This is an essential skill you will need for the listening, speaking and writing sections of the test – AND a skill you will need later on at an English-speaking university.
In each section where listening is required, you can only listen to the clip ONCE! You cannot go back and listen to it again and again. You will then have to answer questions on what you heard (listening section), speak about what you heard (speaking section), or write an essay based on what you heard (writing section). Therefore you will need to take good notes! People who take good notes get higher scores on the TOEFL.
This is a skill that takes a lot of practice.
- Don’t try to write down anything and everything you hear. Don’t just write down words that you understand. Write down the essential information that you will need to understand the lecture later
- Use symbols and shorthand. Everybody develops their own system for this, but here are some suggestions: http://english-zone.com/study/symbols.html
- In tip #3 I told you about the resources available on the NPR and VOA websites. Those are great websites to use to practice note-taking as well. When you have finished listening, you can go back and compare your notes to the transcript.
- Another great resource you can use to practice listening and note-talking is Ted Talks. These are talks given on wide variety of topics from a wide range of speakers. They last anywhere from a few minutes to 30 minutes.
- If NPR, VOA and TED Talks are too long for you, practice note-taking with the shorter clips from Listen a Minute.
When you sit down to take the test, you will get 3 sheets of paper. Every time you put up your hand, the proctors are supposed to give you 3 more sheets of paper, but that doesn’t always happen. It may take a while for a proctor to see your hand, if they are paying attention at all. Use your 3 sheets of paper wisely! Don’t use all 3 pages on a single lecture or conversation.
5. Make sure your pronunciation is clear.
On the TOEFL, it’s OK to speak English with an accent. Your pronunciation doesn’t have to be perfect, but you need to speak clearly and be understood.
The speaking section measures three things:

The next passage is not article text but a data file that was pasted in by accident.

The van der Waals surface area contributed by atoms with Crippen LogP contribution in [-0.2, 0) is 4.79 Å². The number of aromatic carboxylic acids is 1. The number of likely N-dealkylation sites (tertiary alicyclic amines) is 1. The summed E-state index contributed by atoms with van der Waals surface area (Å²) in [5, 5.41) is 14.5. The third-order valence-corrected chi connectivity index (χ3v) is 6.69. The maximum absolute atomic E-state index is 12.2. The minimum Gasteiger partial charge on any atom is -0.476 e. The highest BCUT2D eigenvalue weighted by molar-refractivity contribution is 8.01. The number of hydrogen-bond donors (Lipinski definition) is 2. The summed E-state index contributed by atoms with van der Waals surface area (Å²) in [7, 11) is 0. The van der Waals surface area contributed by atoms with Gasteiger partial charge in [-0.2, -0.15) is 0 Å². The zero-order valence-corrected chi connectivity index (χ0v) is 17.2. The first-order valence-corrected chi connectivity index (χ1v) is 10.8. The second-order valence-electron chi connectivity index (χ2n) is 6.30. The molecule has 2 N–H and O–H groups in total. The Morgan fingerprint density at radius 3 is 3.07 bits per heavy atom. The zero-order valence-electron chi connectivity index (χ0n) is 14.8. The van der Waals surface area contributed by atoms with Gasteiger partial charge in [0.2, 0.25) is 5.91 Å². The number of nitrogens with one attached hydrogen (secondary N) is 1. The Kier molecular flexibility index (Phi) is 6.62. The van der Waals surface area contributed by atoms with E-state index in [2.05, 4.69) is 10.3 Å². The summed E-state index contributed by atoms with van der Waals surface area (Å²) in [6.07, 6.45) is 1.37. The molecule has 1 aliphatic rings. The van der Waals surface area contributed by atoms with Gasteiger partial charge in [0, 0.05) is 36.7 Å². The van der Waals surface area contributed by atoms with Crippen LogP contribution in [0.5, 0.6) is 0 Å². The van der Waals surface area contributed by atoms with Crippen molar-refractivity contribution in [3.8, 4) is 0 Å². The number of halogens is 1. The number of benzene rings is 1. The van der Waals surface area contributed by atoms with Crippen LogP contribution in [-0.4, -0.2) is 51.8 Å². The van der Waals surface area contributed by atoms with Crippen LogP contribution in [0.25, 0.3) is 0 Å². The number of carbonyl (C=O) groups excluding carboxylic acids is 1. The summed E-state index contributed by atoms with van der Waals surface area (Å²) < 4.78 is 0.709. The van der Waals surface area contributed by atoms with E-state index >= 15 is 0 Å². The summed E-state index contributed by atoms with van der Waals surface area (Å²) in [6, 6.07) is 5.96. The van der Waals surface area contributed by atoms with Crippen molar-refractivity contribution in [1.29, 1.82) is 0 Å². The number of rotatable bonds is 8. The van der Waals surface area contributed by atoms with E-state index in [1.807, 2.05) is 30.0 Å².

- How well you answer the question and complete the task
- The grammar and vocabulary you use
- How you sound
My blog post ‘How to improve your pronunciation‘ has many more tips on things you can do to sound better. This is one area where it is important to work with a teacher or instructor. You need someone to tell you what you’re doing right and what you can do better.
When you are practicing the speaking task on your own, record yourself (most laptops and computers come with recording software). This is important for two reasons:
- You can hear yourself speak and evaluate your response
- You can get used to speaking to a computer! If you prepare for the test in a classroom or from a book, it may feel a bit strange talking to a computer.
Here are 3 videos from ETS that discuss the different speaking tasks.
Tasks 1 and 2
*Please note: several students have noticed a change in speaking task 1 topic. You may be asked to give advice to someone, which is different from what is discussed in this video. However, all the other information in this video is useful.
Tasks 3 and 5
Tasks 4 and 6
6. Get Used to a QWERTY Keyboard
The final section on the TOEFL is the writing section. You will need to use a QWERTY keyboard to type your responses into the computer. It’s called a QWERTY keyboard because the top row of letters starts from the left with the letters QWERTY. LOOK CAREFULLY!
You should practice as much as possible with a QWERTY keyboard.
Learn Touch Typing
Most people type by using the ‘hunt and peck’ method: you hunt (look) for the letter you need on the keyboard, and then peck (hit) it with a finger. When you learn touch typing, you will learn how to use all your fingers to to type WITHOUT looking at the keyboard! It’s a much faster method of typing, but it takes a lot of practice. Touch typing is not essential for the TOEFL, but it definitely helps you type faster.
Here’s a short video that shows you where to put your fingers on the keyboard:
7. Learn how to write an English Essay
As I mentioned in tip #6, the last section of the TOEFL is the writing section. There are two writing tasks. The last task, and the very last thing you will do on the TOEFL, is type a 300-word essay within 30 minutes.
Practice this essay as much as possible!
- Learn the traditional form of an English essay
- When you start practicing this essay, don’t worry about time. Begin by taking as long as necessary to write a good essay.
- Once you are able to write a good essay, start timing yourself and getting faster at it, until writing a 300-word essay within 30 minutes doesn’t even worry you!
North American writing tends to follow the same form:
- Introduction – this introduces your essay, and tells the reader your opinion and what you are going to talk about in your essay
- Body – 2-3 paragraphs that support your opinion
- One paragraph = one thought; the first sentence of the paragraph explains what the paragraph is about, and the rest of the paragraph uses clear, specific examples to illustrate your opinion
- Conclusion – a paragraph that summarizes your essay
If you would like to practice on your own, the ETS website has a list of typical independent essay questions.